I upgraded my computer a couple weeks ago, swapping out the motherboard, CPU, and RAM, but leaving the hard drives and case alone. I thought it would be pretty simple. I knew Windows would work without a hitch, but I knew from the beginning that I’d have to reinstall the Mac OS because it had been patched to work on my old AMD processor. What I didn’t know was that the OSX-on-a-PC drive interface situation had flipped since the last time I installed OSX. With my nForce4 motherboard, it was a hassle to install onto SATA drives. With my ASUS P5K-E P35/ICH9R motherboard, OSX refused to even see my PATA/IDE drives. My DVD burner and my Mac hard drive were both IDE, so I was in trouble. I went through a lot of work, so I thought I’d document it all for anyone who’s dealing with the same problems. The geniuses over at the Insanelymac forums were a huge help. Here’s what I did:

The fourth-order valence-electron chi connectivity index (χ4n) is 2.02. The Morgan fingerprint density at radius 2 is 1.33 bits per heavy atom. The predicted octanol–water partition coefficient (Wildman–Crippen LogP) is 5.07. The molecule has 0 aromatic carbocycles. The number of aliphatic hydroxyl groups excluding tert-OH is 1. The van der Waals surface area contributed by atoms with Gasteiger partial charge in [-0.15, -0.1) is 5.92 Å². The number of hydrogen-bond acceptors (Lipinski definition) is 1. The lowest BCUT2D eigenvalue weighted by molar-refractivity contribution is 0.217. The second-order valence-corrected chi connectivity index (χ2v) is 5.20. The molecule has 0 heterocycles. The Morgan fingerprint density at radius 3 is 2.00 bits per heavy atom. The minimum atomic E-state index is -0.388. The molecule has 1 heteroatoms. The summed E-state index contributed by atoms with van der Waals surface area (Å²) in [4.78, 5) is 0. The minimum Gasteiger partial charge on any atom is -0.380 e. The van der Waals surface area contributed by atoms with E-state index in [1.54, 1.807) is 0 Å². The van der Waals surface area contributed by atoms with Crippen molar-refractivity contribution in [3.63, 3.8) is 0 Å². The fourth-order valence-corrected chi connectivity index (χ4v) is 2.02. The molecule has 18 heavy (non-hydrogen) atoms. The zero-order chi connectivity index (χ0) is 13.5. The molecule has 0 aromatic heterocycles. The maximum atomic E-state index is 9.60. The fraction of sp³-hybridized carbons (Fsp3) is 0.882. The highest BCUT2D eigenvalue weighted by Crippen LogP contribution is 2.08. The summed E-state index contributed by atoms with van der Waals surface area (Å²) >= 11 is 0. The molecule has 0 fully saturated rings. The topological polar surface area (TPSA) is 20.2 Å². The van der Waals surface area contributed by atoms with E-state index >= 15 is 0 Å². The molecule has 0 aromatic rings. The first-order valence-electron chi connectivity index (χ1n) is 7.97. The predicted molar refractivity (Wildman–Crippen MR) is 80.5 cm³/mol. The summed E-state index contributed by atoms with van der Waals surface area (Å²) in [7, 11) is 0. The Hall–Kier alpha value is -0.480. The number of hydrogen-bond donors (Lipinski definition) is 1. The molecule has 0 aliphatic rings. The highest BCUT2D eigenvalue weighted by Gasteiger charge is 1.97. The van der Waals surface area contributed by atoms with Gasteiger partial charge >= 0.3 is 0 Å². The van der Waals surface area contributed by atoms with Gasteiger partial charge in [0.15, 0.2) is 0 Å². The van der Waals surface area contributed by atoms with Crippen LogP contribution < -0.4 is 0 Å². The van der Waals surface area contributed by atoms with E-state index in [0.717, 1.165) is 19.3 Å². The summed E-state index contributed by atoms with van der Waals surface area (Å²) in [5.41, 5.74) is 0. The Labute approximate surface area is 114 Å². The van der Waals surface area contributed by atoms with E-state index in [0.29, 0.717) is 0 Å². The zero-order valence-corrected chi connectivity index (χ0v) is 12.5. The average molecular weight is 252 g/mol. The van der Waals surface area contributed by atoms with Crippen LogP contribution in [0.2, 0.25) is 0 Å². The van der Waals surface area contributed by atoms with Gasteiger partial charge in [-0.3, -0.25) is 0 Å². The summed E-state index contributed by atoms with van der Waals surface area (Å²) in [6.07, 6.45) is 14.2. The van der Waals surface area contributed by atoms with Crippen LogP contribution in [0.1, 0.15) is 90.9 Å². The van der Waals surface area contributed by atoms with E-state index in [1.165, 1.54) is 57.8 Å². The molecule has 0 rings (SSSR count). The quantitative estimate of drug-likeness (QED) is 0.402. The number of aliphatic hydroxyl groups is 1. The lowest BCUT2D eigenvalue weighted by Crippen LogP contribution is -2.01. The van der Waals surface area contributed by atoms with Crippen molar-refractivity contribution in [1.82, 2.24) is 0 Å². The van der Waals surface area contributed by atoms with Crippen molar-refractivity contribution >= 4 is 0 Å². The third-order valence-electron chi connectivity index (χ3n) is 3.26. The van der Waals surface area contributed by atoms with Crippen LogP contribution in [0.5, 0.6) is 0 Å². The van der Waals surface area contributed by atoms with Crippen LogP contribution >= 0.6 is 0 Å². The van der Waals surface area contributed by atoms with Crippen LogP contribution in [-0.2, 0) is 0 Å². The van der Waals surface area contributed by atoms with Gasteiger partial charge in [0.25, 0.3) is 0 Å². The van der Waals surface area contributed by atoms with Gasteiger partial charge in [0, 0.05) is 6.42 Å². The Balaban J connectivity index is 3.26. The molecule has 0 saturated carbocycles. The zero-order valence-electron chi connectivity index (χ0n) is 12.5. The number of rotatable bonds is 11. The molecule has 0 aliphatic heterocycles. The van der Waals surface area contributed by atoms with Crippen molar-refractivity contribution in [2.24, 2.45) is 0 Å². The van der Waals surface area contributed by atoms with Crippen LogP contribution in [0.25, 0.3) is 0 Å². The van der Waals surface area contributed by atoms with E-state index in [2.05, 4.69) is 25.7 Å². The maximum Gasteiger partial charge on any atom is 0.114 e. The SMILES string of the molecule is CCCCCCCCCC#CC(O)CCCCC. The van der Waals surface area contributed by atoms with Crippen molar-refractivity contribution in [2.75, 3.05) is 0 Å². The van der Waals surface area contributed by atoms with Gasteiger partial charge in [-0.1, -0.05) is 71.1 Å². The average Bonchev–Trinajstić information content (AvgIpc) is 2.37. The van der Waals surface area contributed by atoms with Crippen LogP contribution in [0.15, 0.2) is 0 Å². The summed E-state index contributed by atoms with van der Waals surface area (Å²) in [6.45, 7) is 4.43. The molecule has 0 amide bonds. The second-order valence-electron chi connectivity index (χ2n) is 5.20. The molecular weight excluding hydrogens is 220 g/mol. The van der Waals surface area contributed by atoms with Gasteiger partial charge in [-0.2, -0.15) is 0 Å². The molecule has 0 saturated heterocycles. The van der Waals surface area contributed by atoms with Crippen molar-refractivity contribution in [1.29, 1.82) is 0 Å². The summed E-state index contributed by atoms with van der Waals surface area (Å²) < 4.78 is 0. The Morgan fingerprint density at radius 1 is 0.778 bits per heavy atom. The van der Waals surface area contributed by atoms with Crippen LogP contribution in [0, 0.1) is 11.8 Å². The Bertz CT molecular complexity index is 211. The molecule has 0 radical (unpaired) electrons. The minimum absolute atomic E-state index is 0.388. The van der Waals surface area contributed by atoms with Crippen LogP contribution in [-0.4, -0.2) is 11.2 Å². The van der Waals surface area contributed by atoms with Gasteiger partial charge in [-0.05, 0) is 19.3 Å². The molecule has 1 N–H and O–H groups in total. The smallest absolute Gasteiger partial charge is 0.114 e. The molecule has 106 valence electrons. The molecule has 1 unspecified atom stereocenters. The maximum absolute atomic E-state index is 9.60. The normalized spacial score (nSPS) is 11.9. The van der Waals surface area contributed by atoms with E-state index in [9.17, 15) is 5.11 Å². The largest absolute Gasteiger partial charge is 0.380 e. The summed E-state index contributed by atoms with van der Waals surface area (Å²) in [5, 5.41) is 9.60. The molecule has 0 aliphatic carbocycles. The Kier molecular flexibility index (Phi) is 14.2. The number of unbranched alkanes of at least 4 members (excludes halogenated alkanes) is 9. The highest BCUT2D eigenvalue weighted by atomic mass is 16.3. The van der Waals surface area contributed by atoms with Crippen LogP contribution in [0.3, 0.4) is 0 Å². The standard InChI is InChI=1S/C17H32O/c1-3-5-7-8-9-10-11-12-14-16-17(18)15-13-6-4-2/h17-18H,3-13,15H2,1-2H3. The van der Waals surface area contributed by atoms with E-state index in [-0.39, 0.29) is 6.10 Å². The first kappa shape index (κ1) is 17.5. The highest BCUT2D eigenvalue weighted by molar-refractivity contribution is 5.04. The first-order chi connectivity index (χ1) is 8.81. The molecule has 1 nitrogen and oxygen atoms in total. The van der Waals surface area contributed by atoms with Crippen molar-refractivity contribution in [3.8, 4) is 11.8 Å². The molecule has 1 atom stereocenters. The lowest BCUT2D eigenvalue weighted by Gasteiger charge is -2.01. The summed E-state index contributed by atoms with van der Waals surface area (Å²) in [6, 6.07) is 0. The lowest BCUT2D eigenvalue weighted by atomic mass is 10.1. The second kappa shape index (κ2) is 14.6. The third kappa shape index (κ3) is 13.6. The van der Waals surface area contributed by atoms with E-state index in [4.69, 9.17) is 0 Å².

- Bought a new SATA hard drive. I can never get enough storage anyway.
- Used VMware Workstation to format the disk to HFS+ and install the OS. I followed the instructions on this post, although I used the Kalyway 10.4.10 install disc because I need 10.4.10 in order to run FCP 6
- Replaced AppleAHCIPort.kext with the one at this post
- In the BIOS, switched SATA mode to AHCI (from IDE)
- BOOTED UP OS X!!!!!!
- Ran script to get onboard components (sound, ethernet, etc) working.
- Switched SATA back to IDE mode in the BIOS and booted into Windows.
- Followed these instructions to enable AHCI mode in Windows XP
- Switched SATA to AHCI mode in the BIOS and booted into Windows.
- Suddenly I had a nasty audio skipping problem. It was clearly related to AHCI mode. It turns out it was caused by an eSATA drive I had plugged in to the computer, but not powered on. My guess is because of the hot-swapping capabilities of AHCI, the system kept polling the drive trying to figure out what it was, while in IDE mode it doesn’t bother looking.
I’m sure I missed a few steps, but those are the ones that stick out in my memory. There might have been some extra fiddling with ATA-related kexts. I also continue to have a problem mounting the boot disk when I boot with cached kexts. I use the -f flag on the Darwin bootloader to get around that problem.